Philippa worked briefly as an Assistant Casting Director on a Tunisian film and then returned to settle in the country after a few years working in the UK as a Runner and PA. She worked on two of the Star Wars prequels before setting up Sindbad Productions with her Tunisian partner a decade ago.
Through Sindbad Productions Philippa provides services for all sorts of productions, as well as producing her own films when time allows.
What can you tell me about the region you cover?
We cover Tunisia only, although we did get involved with a lot of news programmes in Libya last year during the revolution. Tunisia is a country about the size of California with a tremendous variety of scenery like forests, mountains, beaches, desert, industrial landscapes and souks (an open-air market).
There are many hotels and good infrastructure due to the well-developed tourist industry. There is a small number of really excellent crew and as a company we make a conscious effort to hire young people if we possibly can, even if this means training them up ourselves on our own productions.
Sindbad as a company has large office space, a costume and props warehouse, and a fair bit of film equipment. We also have an in-house post-production suite.
What kind of places has Tunisia doubled for?
In the past Tunisia has doubled as Europe, Italy, the Gulf region, Egypt, Pakistan, Iraq, Afghanistan and others. Our most frequent requests are ancient Rome and the Holy Lands, as well as locations for war pictures.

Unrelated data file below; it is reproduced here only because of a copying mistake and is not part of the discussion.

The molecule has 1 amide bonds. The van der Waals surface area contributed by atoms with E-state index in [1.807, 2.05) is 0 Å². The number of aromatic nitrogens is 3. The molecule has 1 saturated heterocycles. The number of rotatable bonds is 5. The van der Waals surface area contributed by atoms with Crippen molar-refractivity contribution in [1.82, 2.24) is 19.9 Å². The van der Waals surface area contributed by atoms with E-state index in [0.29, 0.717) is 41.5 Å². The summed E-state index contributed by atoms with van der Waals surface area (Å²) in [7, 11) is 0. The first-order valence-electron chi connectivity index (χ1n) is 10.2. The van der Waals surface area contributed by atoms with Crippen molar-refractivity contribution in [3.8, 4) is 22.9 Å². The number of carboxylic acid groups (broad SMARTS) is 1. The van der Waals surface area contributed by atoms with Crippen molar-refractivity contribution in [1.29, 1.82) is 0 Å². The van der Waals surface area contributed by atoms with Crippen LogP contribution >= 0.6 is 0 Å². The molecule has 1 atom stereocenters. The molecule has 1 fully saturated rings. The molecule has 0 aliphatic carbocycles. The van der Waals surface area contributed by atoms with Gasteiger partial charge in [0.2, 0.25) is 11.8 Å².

What are the more unusual locations in your region that our readers would not necessarily associate with the region?
We have a wonderful amphitheatre a couple of hours south of Tunis and many Roman sites set in empty landscapes that are popular with filmmakers as they are relatively accessible. There are several forts around Tunisia that serve as a great generic backdrop for period pictures and factual dramas.
There are several forts around Tunisia that serve as a great generic backdrop for period pictures and factual dramas.
We have a brand new airport that we have been filming in a lot recently that can double as an Arab and European or US location. They are really welcoming to film crews and very flexible.
What has been your most difficult location assignment?
I remember difficult moments rather than difficult productions. In all honesty the hardest productions are the ones where I learnt the most so I can’t really see them in negative terms.
The best anecdote was on a commercial we did for a Hungarian company. The Hungarian production designer was really finding communication difficult and frustrating, and kept swearing at the Tunisian crew. In turn, the Hungarian woman producer could see that someone soon was going to react negatively to her aggressive attitude. She took the designer aside, accused her of sabotaging her production and punched her right in the face! Everyone was really well behaved after that…
What types of production do you work on most?